The situation is similarly complex when it comes to the effects of digital technology consumption on health. Scientific studies have provided inconsistent evidence leading to divergent conclusions, sometimes despite analysing the same datasets (Przybylski and Weinstein, 2017[17]; Twenge et al., 2018[18]; Twenge and Campbell, 2019[19]). Using data from 120 115 15-year-olds in the United Kingdom, Przybylski and Weinstein (2017[17]) found that screen time over two hours per week explained 1.0% or less of the observed variability in the mental well-being of the young people in the sample. The authors highlighted that such an effect is three times smaller than the positive associations between well-being and eating breakfast regularly or getting regular sleep, and concluded that "the possible deleterious relation between media use and well-being may not be as practically significant as some researchers have argued". Twenge and Campbell (2019[19]) in contrast argued that the "percent variance is not a good measure of practical impact". These authors emphasised that "those who spent seven or more hours a day on computers (vs. a half-hour) were also twice as likely to be low in well-being" and that "the percentage of adolescents low in well-being increased by 14% with each additional hour of smartphone use". These authors underline that the effect size of excess media use is comparable to other psychological phenomena such as gender differences, and that even smaller effects have led to practical action, as in the case of smoking tobacco.

Such conflicting evidence-based recommendations pose dilemmas for practice and policy making (Straker et al., 2018[20]). Messages can shift from restriction to promotion of the same activity, as was seen with some governments and health agencies recently promoting video gaming and the use of social media to maintain communication and social contact during the COVID-19 confinement (Przybylski and Etchells, 2020[21]). We argue here that scientific research has remained poorly informative concerning best use of digital media, in great part because it has relied on the simplistic construct of "screen time". Although apparently contradictory, these views can be reconciled by deconstructing monolithic “screen time” and recognising the heterogeneity of how screens are used.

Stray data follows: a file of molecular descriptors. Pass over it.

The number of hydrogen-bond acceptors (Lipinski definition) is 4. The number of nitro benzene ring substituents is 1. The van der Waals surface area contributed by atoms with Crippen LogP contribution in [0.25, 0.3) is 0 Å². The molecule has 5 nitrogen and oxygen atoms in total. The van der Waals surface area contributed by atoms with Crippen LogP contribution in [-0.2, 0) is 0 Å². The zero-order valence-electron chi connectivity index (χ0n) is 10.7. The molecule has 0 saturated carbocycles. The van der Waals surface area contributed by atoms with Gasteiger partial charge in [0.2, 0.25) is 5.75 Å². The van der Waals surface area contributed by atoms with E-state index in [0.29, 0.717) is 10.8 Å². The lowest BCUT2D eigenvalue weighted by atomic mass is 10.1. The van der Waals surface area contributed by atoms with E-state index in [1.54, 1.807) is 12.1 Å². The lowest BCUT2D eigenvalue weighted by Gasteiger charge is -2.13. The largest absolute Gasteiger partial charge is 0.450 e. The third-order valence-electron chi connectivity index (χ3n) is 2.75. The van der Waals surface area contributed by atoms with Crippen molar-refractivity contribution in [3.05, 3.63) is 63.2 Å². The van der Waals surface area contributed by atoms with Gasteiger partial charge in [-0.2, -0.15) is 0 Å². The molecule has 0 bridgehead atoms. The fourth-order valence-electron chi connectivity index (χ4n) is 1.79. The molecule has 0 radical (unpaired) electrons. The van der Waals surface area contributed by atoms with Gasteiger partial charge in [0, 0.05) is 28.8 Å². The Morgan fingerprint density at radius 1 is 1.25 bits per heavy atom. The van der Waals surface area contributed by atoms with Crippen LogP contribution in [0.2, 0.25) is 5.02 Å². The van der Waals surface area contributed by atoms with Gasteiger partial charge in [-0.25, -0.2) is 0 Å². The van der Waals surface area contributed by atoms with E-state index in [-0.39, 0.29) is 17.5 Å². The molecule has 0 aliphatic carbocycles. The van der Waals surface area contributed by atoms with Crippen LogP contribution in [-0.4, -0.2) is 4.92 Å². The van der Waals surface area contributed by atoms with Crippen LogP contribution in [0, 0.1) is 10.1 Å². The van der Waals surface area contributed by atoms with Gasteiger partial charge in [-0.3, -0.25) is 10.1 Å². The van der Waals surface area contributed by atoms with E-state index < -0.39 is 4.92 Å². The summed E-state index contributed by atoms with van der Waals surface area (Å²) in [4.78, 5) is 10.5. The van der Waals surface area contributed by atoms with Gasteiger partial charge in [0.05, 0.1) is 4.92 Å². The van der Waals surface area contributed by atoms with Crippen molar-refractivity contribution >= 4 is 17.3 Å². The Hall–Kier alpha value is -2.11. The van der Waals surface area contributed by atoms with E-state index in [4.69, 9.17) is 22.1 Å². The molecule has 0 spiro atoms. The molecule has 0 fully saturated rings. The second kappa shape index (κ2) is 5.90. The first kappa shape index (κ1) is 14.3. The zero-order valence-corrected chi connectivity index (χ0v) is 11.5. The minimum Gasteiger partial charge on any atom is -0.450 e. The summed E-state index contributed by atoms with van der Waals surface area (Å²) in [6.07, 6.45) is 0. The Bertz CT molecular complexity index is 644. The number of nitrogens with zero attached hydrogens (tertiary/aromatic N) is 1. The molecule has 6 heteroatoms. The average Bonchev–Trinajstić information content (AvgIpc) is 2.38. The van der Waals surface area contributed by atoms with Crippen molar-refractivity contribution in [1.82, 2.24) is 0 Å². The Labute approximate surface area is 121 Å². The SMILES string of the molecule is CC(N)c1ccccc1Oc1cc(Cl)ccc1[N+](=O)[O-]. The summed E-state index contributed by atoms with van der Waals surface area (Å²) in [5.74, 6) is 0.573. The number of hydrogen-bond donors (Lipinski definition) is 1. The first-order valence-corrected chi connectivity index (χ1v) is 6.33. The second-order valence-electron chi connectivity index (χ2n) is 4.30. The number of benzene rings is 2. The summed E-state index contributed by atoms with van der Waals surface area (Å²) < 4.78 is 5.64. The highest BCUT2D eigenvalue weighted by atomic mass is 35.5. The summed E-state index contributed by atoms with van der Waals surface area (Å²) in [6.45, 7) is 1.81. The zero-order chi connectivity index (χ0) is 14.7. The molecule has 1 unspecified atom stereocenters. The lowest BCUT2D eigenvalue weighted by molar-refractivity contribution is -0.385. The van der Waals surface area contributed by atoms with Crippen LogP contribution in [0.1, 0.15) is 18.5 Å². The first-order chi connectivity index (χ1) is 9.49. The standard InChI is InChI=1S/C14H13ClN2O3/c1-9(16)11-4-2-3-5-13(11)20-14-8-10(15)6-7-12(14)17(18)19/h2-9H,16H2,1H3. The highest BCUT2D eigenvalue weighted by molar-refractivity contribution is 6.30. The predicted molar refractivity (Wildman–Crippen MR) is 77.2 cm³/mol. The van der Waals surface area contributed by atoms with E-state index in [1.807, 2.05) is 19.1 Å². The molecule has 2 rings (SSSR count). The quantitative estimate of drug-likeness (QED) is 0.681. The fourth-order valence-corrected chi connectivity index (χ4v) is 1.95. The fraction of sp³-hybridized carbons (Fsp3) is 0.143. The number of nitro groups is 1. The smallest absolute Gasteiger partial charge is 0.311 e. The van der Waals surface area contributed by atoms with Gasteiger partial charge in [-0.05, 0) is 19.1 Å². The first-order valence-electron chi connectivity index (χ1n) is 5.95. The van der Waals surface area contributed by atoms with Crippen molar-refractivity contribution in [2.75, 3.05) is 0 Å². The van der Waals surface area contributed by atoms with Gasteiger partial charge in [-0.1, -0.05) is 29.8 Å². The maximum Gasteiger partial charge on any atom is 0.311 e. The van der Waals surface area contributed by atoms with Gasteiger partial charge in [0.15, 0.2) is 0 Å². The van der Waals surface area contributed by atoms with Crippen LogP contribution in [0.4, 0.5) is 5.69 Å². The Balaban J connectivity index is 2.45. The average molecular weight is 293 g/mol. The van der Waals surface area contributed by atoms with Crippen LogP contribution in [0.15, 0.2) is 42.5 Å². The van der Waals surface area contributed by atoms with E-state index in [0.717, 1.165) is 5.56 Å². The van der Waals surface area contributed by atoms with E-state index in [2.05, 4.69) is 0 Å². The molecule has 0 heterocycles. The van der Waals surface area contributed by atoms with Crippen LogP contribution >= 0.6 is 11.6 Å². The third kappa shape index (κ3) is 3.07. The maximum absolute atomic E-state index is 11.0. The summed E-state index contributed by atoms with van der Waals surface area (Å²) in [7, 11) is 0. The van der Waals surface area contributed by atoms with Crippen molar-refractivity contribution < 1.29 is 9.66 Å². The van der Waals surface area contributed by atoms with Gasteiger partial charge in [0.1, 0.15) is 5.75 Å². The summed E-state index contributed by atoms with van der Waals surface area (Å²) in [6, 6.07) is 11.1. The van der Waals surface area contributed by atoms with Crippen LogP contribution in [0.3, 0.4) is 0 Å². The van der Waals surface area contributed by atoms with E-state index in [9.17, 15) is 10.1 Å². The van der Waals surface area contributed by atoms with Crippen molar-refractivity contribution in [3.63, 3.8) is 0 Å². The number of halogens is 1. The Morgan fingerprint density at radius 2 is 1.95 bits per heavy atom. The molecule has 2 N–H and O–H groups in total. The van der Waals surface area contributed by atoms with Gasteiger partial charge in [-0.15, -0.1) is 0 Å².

The notion of "screen time" encompasses an increasingly diverse set of activities in terms of the cognitive, emotional or social experiences screens can provide. Historically, the concept of screen time tracked technological development, starting with the first electronic screens, cathode ray tubes or CRTs, back in the 1920s. With the introduction of liquid crystal displays (LCDs) in the early 2000s, screens were no longer bulky televisions and desktop computer monitors, becoming an essential part of entertainment, advertising, and information technologies. With LCD miniaturisation, screens could be pocketed, even worn, making screens accessible 24/7 and expanding their functions to communication and human connection. As technology has evolved, the duration of screen use has exploded and the variety of experiences that screen time can afford has become more heterogeneous in content, in contexts of use, and in interactivity and immersion.

Asking about the effect of hours of screen time consumption on health or behaviour is akin to asking about the effect of kilograms of food consumption on health or behaviour. Can valid conclusions be drawn when asking about quantity in such an undifferentiated way? Some studies indicate that small amounts of screen use may be beneficial, whereas larger amounts may have negative effects (Twenge et al., 2018[18]; Kushlev and Leitao, 2020[22]; Orben and Przybylski, 2019[23]; Przybylski and Weinstein, 2017[17]; Radesky, Schumacher and Zuckerman, 2015[24]). A similar contrast between positive and negative impact as function of dose was recently documented when considering only video game play (Pujol et al., 2016[25]). Meta-analytic work examining the relationship between screen time and depression also indicates effects dependent on dose in a non-linear way, with a greater risk for depression for no screen time as compared to one hour per day of screen time and a continuously increasing risk for depression beyond one hour per day (Liu, Wu and Yao, 2015[26]). Twenge reported a similar J-shaped correlation curve between social media use and depression in adolescents (ages 13 to 18); one to two hours per day of use was associated with lower levels of anxiety/depression than either longer durations of use or no use (Twenge et al., 2018[18]).